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Important map of modern Italy.
Italy by Martin Waldseemüller 1513

One of Italy's first acquirable, separate maps based on modern toponymy rather than the classical place names of Ptolemy.


Martin Waldseemüller (Ilacomilus) (c. 1473-1519)

Martin Walseemüller and his collaborator, Matthias Ringmann, are credited with the first recorded usage of the word America to name the New World in honour of the Italian explorer Amerigo Vespucci.

He was born about 1475, most probably in the village of Wolfenweiler near Freiburg in Breisgau (southern Germany). He studied at the University of Freiburg, where he met Johann Scott, the future printer of Waldseemüller’s edition of Ptolemy and Matthias Ringman, a poet who wrote Waldseemüller’s texts. Gregor Reisch was their tutor. He was noted for his philosophical work, Margaretha Philosophica (1503), a widely read book that included a world map in Ptolemaic form. He undoubtedly aroused the students’ interest in cosmography.

At the beginning of the 16th century, Walseemüller moved to St.Dié in the Vosges. He Hellenized his name to Ilacomilus and worked on an edition of Ptolemy. He learned the printing trade in Basle and became a professor of cosmography under the patronage of René II, Duke of Lorraine.

Together with a group of scholars, among them were Nicholas Lud and Matthias Ringmann, they installed a printing press in St. Dié. The first book appeared in 1507: Cosmographiae Introductio… Few books have generated as much interest and speculation as this book because it suggested that the new continent is named America in honour of Amerigo Vespucci, whose letters about his American “discoveries” form a large part of the book. Great interest was also attached to the two maps on the title page constituting part of the Cosmographiae Introductio: a large 12-panel wall map of the world and a set of globe gores. The map and globe were notable for showing the New World as a continent separate from Asia and naming the southern landmass America.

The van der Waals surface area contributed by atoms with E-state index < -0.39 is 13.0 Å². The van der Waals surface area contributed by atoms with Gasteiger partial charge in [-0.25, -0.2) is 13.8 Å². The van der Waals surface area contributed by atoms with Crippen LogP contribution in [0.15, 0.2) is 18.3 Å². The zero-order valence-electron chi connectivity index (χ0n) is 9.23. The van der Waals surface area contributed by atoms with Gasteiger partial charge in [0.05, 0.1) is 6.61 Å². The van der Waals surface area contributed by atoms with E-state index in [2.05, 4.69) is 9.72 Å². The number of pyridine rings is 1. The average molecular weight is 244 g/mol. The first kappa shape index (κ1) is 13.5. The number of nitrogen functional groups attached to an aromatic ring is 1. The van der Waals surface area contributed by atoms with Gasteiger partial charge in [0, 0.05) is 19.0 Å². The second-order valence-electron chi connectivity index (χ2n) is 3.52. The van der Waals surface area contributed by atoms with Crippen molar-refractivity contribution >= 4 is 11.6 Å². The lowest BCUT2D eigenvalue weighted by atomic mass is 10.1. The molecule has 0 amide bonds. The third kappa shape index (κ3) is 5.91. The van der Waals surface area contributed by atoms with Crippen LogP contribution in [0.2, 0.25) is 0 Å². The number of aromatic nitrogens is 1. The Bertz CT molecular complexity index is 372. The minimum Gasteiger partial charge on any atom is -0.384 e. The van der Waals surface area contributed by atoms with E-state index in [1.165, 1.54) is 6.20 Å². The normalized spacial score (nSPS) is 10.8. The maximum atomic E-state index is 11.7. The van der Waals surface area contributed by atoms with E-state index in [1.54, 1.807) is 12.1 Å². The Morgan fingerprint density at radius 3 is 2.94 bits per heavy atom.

Ringmann wrote the Cosmographiae Introductio's text, using the name ‘America’. He died in 1511, and by then, Waldseemüller was having doubts about the name they had coined.

In 1511, Walseemüller published the Carta Itineraria Europae, a road map of Europe that showed essential trade routes and pilgrim routes from central Europe to Santiago de Compostela, Spain. It was the first printed wall map of Europe.
After Ringmann’s death, Waldseemüller concentrated on the new version of Ptolemy’s Geographia. The new edition was finally printed in 1513 by Johannes Scott in Strasbourg and is now regarded as the most important. Waldseemüller included twenty modern maps in the new Geographia as a separate appendix.

The 1507 wall map was lost for a long time, but Joseph Fischer found a copy in Schloss Wolfegg in southern Germany in 1901. It is the only known copy purchased by the United States Library of Congress in May 2003.

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Tabula moderna et nova Italie ac Sicilie.

€6800  ($7344 / £5780)
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Item Number:  27587 Authenticity Guarantee

Category:  Antique maps > Europe > Italy

Old, antique map of Italy, by Martin Waldseemüller.

Title: Tabula moderna et nova Italie ac Sicilie.

Date of the first edition: 1513.
Date of this map: 1513.

Woodcut, printed on paper.